Congrats Nader for his first publication

Congrats Nader for his first publication

Nader Faramarzi could defend his MSc thesis with a successful grade. Also, he could recently publish his findings in the “Journal of Natural gas Science & Engineering“. Congrats Nader for his achievements and wish him the best.

The response of gas condensate reservoirs is directly influenced by heterogeneity. In such reservoirs, condensate is created around wellbore areas, when the reservoir pressure falls below the dew point pressure. Consequently, the distribution of this condensate bank makes fluid flow in the reservoir even more complicated by changing rock-fluid properties (e.g., relative permeability). This alteration can be assumed as a new heterogeneity, called fluid heterogeneity.

Fig. 1: Schematic of the condensate bank around a wellbore with three regions. In Region 3, there is only single-phase gas. In Region 2, gas and immobile condensate coexists. Region 1 contains both mobile condensate and gas phases.

The separation of fluid heterogeneity from rock heterogeneity is a challenging task. The main idea of this study was to investigate the transient pressure responses of a gas condensate reservoir to separate rock and fluid heterogeneities. Different homogeneous and heterogeneous reservoir models of a reservoir were constructed by the geostatistical approach. A commercial reservoir simulator was used to simulate the behavior of different drawdown and buildup scenarios. The fluid was a lean gas condensate selected from one of the Middle East formations. The wavelet transform (WT) approach was implemented to characterize the behavior of condensate banks for both homogeneous and heterogeneous models.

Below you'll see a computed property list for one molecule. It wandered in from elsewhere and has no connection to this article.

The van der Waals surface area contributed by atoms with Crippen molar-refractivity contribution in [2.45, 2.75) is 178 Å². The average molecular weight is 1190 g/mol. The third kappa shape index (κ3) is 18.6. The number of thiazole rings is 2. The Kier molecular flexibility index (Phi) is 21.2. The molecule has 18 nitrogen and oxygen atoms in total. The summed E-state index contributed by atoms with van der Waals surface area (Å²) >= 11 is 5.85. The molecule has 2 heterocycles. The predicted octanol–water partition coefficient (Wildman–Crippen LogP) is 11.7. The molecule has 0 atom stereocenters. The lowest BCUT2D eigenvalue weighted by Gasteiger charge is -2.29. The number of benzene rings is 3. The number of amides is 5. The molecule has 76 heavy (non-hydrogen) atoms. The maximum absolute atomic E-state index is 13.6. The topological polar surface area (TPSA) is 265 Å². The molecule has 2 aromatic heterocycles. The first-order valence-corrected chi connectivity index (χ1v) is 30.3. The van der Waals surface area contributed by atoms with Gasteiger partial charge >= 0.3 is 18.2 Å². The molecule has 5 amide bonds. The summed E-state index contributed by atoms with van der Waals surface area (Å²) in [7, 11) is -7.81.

Fig. 2: Schematic of the DWT (i.e., applying high- and low-pass filters) on the pressure-transient data. Approximates and details are created at each level of WT as the outputs.

Analyzing the wavelet approximate and detail coefficients of the pressure-transient responses enabled us to distinguish the rock and fluid heterogeneities. The results showed that the wavelet detail coefficient could be a good indicator of reservoir heterogeneity. Moreover, the WT could be successfully used to distinguish different regions of a condensate bank inside the reservoir under study.

Fig. 3: Detail WTC of pressure-transient responses for a) scenario 1 (Pres>Pdew) and b) scenario 2 (Pres=Pdew). Peaks I and II are related to shutting in and opening the well, respectively. Peaks A and B are because of condensate bank creation during the buildup test. Peaks A’ and B’ appear as a result of the condensate bank during the drawdown test